Death in Cayuga Medical ER Waiting Room: Lawsuit Filed

Categories Health Care, Ithaca

By Josh Brokaw

A lawsuit has been filed against Cayuga Medical Center in the case of the 52-year-old man who died in the Emergency Department waiting room on January 19.

The suit was filed on Monday, March 20 with the Supreme Court of Tompkins County, by Jeff DeFrancisco, a Syracuse attorney. The suit is filed for punitive damages on behalf of the estate of Lloyd Robert Phelps, and his brother and executor Allen Phelps.

Rob Phelps, as he was known to family and friends, was a Newfield High School graduate, according to his obituary, and was employed at the Tops Market in Lansing when he died.

Allen Phelps, a Cayuga County resident, told Truthsayers that a few things he has heard or read about his brother’s death in the CMC emergency department waiting room have bothered him.

‘Everybody thinks he was down [at Cayuga Medical Center] to sleep,” Phelps said in a phone conversation on March 23. “He was not sleeping – he was down there for help. A lot of people think he was on drugs, I heard that a lot. There was no alcohol in his body. No drugs. The autopsy said it was a treatable condition. He didn’t get the care he deserved.”

In the “facts” of the case, the lawsuit states that around 6 p.m. on Jan. 19, Rob Phelps was at a local grocery store with complaints “including shivering, gray skin tone, and sweating.” He arrived at the CMC ED at 6:16 p.m. by ambulance.

Largely, the timeline of the evening stated in the lawsuit line up with what the travel nurse “Roberta” told Truthsayers in our story that broke this news on February 6, along with the story told to other media outlets by CMC administrators in a round of briefings on February 8. The lawsuit alleges that Phelps was taken from the ambulance, failed to be triaged immediately, and then was sat down in the waiting room where he was found dead more than two hours later.

David Evelyn, CMC vice president of medical affairs, told Ithaca media that the travel nurse had not triaged Phelps when he came in, which the lawsuit cites as evidence of negligence. The lawsuit also alleges CMC allowed employees “to work in the emergency room knowing they were not trained in hospital policies and/or procedures.” “Roberta” told Truthsayers that she had never seen the CMC triage policy before the events of Jan. 19, but says she did perform triage on Phelps between 6:45 and 7 p.m.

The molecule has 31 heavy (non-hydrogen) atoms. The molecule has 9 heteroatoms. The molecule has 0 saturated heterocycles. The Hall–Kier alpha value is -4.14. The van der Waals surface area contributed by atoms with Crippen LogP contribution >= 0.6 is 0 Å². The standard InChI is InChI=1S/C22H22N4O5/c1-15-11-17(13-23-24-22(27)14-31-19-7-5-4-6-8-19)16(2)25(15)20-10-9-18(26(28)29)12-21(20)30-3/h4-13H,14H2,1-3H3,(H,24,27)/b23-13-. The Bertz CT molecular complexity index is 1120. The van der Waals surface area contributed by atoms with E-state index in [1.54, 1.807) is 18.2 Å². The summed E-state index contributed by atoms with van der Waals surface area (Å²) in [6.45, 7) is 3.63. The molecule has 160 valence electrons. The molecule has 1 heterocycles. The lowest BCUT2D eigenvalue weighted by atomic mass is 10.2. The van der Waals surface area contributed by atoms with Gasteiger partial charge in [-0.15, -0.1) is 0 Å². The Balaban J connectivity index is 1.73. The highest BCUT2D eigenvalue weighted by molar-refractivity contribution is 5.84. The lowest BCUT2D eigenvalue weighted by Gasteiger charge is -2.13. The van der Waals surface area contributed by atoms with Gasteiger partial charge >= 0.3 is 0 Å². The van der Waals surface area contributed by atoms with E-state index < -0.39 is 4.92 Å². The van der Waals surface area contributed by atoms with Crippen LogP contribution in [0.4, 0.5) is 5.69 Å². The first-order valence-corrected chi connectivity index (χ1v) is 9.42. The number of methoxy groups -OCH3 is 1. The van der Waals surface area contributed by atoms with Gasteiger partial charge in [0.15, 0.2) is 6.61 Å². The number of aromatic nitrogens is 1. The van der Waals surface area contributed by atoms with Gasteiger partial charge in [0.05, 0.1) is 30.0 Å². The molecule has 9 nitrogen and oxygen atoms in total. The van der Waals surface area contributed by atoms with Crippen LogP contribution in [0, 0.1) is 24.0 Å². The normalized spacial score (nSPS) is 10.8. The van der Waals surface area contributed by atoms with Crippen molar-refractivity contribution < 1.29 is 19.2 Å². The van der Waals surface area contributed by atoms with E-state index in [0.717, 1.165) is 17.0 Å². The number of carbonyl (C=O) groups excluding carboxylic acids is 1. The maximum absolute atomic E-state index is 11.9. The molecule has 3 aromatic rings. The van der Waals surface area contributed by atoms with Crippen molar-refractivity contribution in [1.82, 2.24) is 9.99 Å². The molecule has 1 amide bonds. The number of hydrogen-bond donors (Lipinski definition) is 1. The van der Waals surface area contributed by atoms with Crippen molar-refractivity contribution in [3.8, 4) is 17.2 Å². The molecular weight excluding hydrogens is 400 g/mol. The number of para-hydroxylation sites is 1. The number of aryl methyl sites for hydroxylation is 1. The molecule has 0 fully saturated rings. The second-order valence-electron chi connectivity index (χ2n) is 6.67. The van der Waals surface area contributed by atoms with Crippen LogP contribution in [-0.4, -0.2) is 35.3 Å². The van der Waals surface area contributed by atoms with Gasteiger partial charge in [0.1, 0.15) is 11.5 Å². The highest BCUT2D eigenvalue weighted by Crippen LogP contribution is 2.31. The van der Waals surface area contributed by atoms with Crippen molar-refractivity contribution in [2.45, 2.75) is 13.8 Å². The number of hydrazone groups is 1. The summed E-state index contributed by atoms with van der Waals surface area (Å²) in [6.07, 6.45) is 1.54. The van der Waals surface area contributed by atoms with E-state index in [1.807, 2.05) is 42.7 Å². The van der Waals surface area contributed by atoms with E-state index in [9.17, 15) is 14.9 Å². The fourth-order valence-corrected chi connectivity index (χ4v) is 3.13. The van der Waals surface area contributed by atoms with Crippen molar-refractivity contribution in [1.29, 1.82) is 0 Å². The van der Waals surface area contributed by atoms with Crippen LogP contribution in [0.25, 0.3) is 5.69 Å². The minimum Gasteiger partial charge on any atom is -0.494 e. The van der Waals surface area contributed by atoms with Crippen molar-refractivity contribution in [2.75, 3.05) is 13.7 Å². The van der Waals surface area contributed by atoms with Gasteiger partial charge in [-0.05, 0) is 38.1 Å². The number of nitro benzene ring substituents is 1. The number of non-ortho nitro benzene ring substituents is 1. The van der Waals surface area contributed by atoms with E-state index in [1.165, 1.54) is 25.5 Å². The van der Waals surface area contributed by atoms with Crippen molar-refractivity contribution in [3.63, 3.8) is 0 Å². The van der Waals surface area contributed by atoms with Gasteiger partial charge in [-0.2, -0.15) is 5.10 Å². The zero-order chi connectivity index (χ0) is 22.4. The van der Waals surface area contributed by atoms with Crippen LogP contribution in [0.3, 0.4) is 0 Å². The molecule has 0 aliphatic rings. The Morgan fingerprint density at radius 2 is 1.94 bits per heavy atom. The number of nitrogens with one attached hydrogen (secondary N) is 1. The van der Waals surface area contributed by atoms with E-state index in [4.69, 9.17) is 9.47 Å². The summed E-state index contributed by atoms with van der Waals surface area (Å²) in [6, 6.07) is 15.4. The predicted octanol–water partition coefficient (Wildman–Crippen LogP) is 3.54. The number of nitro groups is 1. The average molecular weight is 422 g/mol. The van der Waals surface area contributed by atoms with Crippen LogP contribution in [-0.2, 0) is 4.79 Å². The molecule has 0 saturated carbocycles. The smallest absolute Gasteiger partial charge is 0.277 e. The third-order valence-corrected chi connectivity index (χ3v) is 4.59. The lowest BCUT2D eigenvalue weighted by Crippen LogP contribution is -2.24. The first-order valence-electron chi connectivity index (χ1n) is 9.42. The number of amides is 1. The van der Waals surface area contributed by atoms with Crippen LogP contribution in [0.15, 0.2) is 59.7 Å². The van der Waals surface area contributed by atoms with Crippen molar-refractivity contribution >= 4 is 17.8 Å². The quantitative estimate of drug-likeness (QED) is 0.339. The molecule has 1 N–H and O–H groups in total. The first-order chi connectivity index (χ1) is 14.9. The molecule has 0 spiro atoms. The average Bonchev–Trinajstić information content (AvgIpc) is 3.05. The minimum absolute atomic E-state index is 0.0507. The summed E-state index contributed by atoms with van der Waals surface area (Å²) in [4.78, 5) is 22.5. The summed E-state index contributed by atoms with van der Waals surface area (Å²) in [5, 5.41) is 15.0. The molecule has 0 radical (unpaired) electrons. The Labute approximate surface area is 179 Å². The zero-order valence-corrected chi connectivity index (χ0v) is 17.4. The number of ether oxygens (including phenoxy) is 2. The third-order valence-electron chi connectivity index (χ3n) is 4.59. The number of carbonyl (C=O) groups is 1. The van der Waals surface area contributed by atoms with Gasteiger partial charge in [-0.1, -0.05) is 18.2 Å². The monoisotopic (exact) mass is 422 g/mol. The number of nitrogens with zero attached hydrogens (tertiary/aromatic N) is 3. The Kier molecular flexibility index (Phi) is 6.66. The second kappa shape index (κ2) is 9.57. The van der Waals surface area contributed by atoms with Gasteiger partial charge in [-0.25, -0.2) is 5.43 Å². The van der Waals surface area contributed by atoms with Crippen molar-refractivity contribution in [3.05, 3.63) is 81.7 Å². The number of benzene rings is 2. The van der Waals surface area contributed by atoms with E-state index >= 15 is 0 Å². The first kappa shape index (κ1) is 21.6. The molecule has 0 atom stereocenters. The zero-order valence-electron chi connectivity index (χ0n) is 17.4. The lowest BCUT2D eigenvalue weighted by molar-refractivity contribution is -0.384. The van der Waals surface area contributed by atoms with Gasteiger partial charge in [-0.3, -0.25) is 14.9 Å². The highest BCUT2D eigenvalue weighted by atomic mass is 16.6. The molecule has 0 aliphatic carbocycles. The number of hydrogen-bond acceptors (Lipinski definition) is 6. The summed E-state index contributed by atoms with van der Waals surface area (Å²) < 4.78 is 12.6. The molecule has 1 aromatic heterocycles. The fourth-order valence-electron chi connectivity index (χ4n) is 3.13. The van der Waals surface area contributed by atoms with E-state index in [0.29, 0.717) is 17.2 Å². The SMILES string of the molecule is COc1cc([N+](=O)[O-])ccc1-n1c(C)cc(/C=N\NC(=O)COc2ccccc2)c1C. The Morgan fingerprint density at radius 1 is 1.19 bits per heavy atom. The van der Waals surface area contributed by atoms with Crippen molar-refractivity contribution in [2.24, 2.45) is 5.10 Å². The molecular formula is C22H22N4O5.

Read More: Under Investigation: Patient Death in Cayuga Medical Waiting Room

In the lawsuit, CMC is named as a defendant along with three people listed as registered nurses, the supervising emergency room physician, Cayuga Emergency Physicians LLP, and “Corporation X,” a stand-in name for the travel nurse provider of the nurse who was supposed to triage Phelps.

Read More: Cayuga Medical Investigation Update: ER Nurses Talk Triage

The lawsuit names Lisa Carrow as the registered nurse who was supposed to triage Phelps. Carrow is not “Roberta” in Truthsayers’ earlier stories about this case. Two sources in the CMC ED say that Carrow is a receptionist, not a RN. “Roberta” says that Carrow was working on the night of Jan. 19.

UPDATE, March 23: Carrow responds in the comments: “I can clarify that I am NOT a registered nurse. I am an Admitting Clerk.”

Truthsayers has reached out to DeFrancisco for clarification. A call has also been made to John Turner, CMC vice president of public relations, for comment.

The defendants “failed to appropriately assess and triage the decedent before referring the decedent to the waiting room which are deviations from accepted medical standards and against hospital policy and procedure,” the lawsuit states.

CMC “had insufficient staffing to appropriately assess, monitor and treat patients in the emergency room,” the suit continues, and “many complaints were made” to CMC “about it having insufficient staffing and that patients were at risk of injury prior to January 19, 2017 and Defendant Center did nothing about it.”

Read More: CMC Nurses Say Staffing Levels Unsafe

Scroll down for a full PDF version of the lawsuit.

In other Cayuga Medical Center news for March 23, a judge ruled that two nurses fired last October must be returned to work, pending the outcome of an ongoing National Labor Relations Board trial.

Truthsayers will continue to monitor the goings-on at Cayuga Medical Center. Click here to read more TruthSayers reporting about Tompkins County’s only hospital.

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Josh Brokaw is an independent reporter based in Ithaca, N.Y.

Email with tips, story suggestions, and gentle criticism.

Twitter: @jdbrokaw

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